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Re: Object Widgets

Struan Gray wrote:
> Mark Hadfield, m.hadfield@niwa.cri.nz writes:
> >>    http://www.sljus.lu.se/stm/IDL/Obj_Widgets/
> >
> >     Interesting stuff, Struan! I note that your widget
> > template object, SLFoWid, does not create a top-level base.
> > This seems to me to be an obvious thing to do, since all
> > widget hierarchies require a TLB. What were the reasons for
> > your choice? Do you expect SLFoWid to be used for widgets
> > that aren't at the top level?
>     That's the main idea.  I want SLFoWid to define behaviour, not
> layout, and I would like to use it for compound widgets.  This is why
> I have a seperate SLFOWID::XMANAGE method.  I also found that putting
> all the widget creation statements into one INIT method makes it
> easier to maintain the code, and avoids having to pass around all the
> possible keywords to WIDGET_BASE.  The web pages will (eventually)
> contain some discussion of my design decisions.
>     I think my news server is behind the times a bit, as I got an
> email from you containing the following good points (I've changed
> their order).  If you didn't post them as well, sorry for the breach
> of netiquette.
> >   2. Similarly it is a good idea in the object cleanup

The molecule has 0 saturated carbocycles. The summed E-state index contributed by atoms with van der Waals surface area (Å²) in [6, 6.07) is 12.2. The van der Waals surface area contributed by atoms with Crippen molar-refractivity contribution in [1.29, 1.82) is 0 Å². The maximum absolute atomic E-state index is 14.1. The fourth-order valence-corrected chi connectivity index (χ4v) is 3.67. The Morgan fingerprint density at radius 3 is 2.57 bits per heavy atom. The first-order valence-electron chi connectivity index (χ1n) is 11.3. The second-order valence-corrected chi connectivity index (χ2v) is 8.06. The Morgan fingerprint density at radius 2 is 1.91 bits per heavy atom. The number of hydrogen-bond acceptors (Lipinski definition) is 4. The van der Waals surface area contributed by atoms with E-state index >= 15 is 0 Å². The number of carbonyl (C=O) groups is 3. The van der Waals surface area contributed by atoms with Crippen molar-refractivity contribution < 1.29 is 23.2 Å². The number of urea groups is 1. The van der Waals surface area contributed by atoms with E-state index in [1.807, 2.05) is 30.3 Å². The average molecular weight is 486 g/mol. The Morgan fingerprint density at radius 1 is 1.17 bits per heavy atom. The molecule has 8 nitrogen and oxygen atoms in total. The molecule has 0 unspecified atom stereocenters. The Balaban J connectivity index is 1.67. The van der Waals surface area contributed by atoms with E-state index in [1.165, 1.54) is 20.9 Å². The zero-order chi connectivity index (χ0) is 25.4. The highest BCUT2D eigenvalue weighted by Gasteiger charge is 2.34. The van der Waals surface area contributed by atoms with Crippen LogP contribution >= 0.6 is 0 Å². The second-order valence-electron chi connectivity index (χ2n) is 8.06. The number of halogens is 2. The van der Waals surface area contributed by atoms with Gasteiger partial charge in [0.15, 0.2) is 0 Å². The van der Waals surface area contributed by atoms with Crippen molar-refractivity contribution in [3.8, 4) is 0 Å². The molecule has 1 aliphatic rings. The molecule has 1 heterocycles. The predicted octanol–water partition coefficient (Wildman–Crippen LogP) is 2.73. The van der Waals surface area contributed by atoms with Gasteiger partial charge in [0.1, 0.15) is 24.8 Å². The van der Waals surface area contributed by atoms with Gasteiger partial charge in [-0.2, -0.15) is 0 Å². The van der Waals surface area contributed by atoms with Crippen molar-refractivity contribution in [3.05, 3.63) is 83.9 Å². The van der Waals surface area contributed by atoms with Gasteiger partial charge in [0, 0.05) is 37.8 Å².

> > routine to check if the widget hierarchy is still valid and,
> > if it is, destroy it, i.e.
> >
> > pro SLFoWid::Cleanup
> >
> >   print, 'SLFoWid::Cleanup'
> >   print, '  widget ID: ', self.myWidID
> >   print, '  object ID: ', self
> >
> >   if widget_info(self.myWidID, /VALID_ID) then $
> >      widget_control, self.myWidID, /DESTROY
> >
> > end   ; pro SLFoWid::Cleanup
>     Strangely enough, despite promoting widgets-as-objects I had
> assumed that the widget would always be killed with WIDGET_CONTROL -
> which is daft I admit.  I wanted to avoid getting stuck in an infinite
> loop, with the widget and object cleanup routines calling each other
> over and over.  One way to avoid that is for the object cleanup to use
> WIDGET_INFO to see if self.myWidID is being managed, but that assumes
> the Xmanager is being used.  Another is for the object and widget
> cleanup routines to use keywords when they call each other, but that
> seems inelegant.
>     After a little digging it seems that both WIDGET_CONTROL, /DESTROY
> and OBJ_DESTROY take care to avoid recursion - ie, they seem to know
> that things are in the process of being destroyed, despite the fact
> that both the widget and the object IDs are still valid in their own
> cleanup routines.  (note that your 'if widget_info...' is redundent,
> since self.myWidID is valid until all the cleanup is done).   Since
> WIDGET_CONTROL and OBJ_DESTROY seem to ignore demands to kill
> widgets/objects that they're already in the process of killing, I've
> just added a WIDGET_CONTROL, /DESTROY line to the object cleanup
> method.
>     If RSI allows us to specify an object method as the cleanup
> routine for a widget this problem will disappear.
> >   1. In your widget cleanup routine it is a good idea to
> > check that the object is valid before trying to destroy it,
> > i.e.
> >
> > pro SLFoWid_Cleanup, myID